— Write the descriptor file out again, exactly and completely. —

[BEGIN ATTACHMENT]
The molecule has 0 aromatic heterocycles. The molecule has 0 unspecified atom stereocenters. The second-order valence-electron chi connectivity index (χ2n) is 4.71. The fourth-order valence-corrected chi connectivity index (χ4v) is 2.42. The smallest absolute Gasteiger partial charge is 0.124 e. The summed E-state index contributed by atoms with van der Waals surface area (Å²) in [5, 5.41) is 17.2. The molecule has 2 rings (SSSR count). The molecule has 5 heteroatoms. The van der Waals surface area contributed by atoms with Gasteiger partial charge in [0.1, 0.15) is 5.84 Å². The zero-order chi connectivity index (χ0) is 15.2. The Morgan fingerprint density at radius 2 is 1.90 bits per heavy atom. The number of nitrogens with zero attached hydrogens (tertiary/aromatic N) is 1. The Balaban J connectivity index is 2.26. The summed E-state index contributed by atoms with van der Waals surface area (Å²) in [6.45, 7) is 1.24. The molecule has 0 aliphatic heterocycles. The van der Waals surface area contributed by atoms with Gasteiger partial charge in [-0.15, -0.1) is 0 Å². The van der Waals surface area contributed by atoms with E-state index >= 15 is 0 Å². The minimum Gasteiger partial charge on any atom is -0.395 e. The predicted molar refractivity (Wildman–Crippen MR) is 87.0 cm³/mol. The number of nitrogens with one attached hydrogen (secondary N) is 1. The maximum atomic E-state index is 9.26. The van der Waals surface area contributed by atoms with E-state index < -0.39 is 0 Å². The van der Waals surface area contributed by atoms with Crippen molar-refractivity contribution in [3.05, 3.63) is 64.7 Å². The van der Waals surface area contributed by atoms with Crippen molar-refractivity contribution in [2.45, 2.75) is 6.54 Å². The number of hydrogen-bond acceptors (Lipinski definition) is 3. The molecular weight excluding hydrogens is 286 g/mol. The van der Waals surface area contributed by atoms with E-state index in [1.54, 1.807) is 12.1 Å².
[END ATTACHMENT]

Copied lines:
The molecule has 0 aromatic heterocycles. The molecule has 0 unspecified atom stereocenters. The second-order valence-electron chi connectivity index (χ2n) is 4.71. The fourth-order valence-corrected chi connectivity index (χ4v) is 2.42. The smallest absolute Gasteiger partial charge is 0.124 e. The summed E-state index contributed by atoms with van der Waals surface area (Å²) in [5, 5.41) is 17.2. The molecule has 2 rings (SSSR count). The molecule has 5 heteroatoms. The van der Waals surface area contributed by atoms with Gasteiger partial charge in [0.1, 0.15) is 5.84 Å². The zero-order chi connectivity index (χ0) is 15.2. The Morgan fingerprint density at radius 2 is 1.90 bits per heavy atom. The number of nitrogens with zero attached hydrogens (tertiary/aromatic N) is 1. The Balaban J connectivity index is 2.26. The summed E-state index contributed by atoms with van der Waals surface area (Å²) in [6.45, 7) is 1.24. The molecule has 0 aliphatic heterocycles. The van der Waals surface area contributed by atoms with Gasteiger partial charge in [-0.15, -0.1) is 0 Å². The van der Waals surface area contributed by atoms with E-state index >= 15 is 0 Å². The minimum Gasteiger partial charge on any atom is -0.395 e. The predicted molar refractivity (Wildman–Crippen MR) is 87.0 cm³/mol. The number of nitrogens with one attached hydrogen (secondary N) is 1. The maximum atomic E-state index is 9.26. The van der Waals surface area contributed by atoms with E-state index < -0.39 is 0 Å². The van der Waals surface area contributed by atoms with Crippen molar-refractivity contribution in [3.05, 3.63) is 64.7 Å². The van der Waals surface area contributed by atoms with Crippen molar-refractivity contribution in [2.45, 2.75) is 6.54 Å². The number of hydrogen-bond acceptors (Lipinski definition) is 3. The molecular weight excluding hydrogens is 286 g/mol. The van der Waals surface area contributed by atoms with E-state index in [1.54, 1.807) is 12.1 Å².